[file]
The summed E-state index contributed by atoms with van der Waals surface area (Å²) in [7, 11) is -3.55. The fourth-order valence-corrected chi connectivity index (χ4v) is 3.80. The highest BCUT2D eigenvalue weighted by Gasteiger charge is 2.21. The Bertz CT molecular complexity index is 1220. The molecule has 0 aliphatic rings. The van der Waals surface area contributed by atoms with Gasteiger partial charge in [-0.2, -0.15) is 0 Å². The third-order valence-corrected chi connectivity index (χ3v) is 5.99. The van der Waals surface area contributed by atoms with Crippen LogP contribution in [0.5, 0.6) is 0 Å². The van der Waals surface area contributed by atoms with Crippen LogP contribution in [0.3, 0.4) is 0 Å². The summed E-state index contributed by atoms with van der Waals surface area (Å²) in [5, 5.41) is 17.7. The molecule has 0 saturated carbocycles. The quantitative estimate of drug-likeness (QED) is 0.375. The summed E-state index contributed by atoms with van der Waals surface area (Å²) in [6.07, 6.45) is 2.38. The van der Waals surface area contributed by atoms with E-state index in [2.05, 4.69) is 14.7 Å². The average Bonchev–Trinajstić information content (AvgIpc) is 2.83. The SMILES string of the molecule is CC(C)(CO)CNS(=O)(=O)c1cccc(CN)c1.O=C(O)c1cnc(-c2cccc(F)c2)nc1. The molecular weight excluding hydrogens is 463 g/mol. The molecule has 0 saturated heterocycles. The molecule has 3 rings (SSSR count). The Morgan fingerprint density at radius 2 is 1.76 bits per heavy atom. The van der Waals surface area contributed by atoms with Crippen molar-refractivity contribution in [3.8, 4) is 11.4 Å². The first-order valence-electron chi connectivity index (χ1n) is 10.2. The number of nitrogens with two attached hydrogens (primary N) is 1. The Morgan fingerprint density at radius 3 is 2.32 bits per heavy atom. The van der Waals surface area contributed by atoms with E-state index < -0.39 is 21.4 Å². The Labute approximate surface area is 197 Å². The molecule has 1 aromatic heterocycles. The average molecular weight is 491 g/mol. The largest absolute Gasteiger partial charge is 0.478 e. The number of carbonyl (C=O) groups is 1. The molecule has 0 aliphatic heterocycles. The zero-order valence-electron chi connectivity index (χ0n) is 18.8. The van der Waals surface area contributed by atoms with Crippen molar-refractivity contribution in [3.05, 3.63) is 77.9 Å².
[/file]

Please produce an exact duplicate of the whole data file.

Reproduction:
The summed E-state index contributed by atoms with van der Waals surface area (Å²) in [7, 11) is -3.55. The fourth-order valence-corrected chi connectivity index (χ4v) is 3.80. The highest BCUT2D eigenvalue weighted by Gasteiger charge is 2.21. The Bertz CT molecular complexity index is 1220. The molecule has 0 aliphatic rings. The van der Waals surface area contributed by atoms with Gasteiger partial charge in [-0.2, -0.15) is 0 Å². The third-order valence-corrected chi connectivity index (χ3v) is 5.99. The van der Waals surface area contributed by atoms with Crippen LogP contribution in [0.5, 0.6) is 0 Å². The van der Waals surface area contributed by atoms with Crippen LogP contribution in [0.3, 0.4) is 0 Å². The summed E-state index contributed by atoms with van der Waals surface area (Å²) in [5, 5.41) is 17.7. The molecule has 0 saturated carbocycles. The quantitative estimate of drug-likeness (QED) is 0.375. The summed E-state index contributed by atoms with van der Waals surface area (Å²) in [6.07, 6.45) is 2.38. The van der Waals surface area contributed by atoms with E-state index in [2.05, 4.69) is 14.7 Å². The average Bonchev–Trinajstić information content (AvgIpc) is 2.83. The SMILES string of the molecule is CC(C)(CO)CNS(=O)(=O)c1cccc(CN)c1.O=C(O)c1cnc(-c2cccc(F)c2)nc1. The molecular weight excluding hydrogens is 463 g/mol. The molecule has 0 saturated heterocycles. The molecule has 3 rings (SSSR count). The Morgan fingerprint density at radius 2 is 1.76 bits per heavy atom. The van der Waals surface area contributed by atoms with Crippen molar-refractivity contribution in [3.8, 4) is 11.4 Å². The first-order valence-electron chi connectivity index (χ1n) is 10.2. The number of nitrogens with two attached hydrogens (primary N) is 1. The Morgan fingerprint density at radius 3 is 2.32 bits per heavy atom. The van der Waals surface area contributed by atoms with E-state index < -0.39 is 21.4 Å². The Labute approximate surface area is 197 Å². The molecule has 1 aromatic heterocycles. The average molecular weight is 491 g/mol. The largest absolute Gasteiger partial charge is 0.478 e. The number of carbonyl (C=O) groups is 1. The molecule has 0 aliphatic heterocycles. The zero-order valence-electron chi connectivity index (χ0n) is 18.8. The van der Waals surface area contributed by atoms with Crippen molar-refractivity contribution in [3.05, 3.63) is 77.9 Å².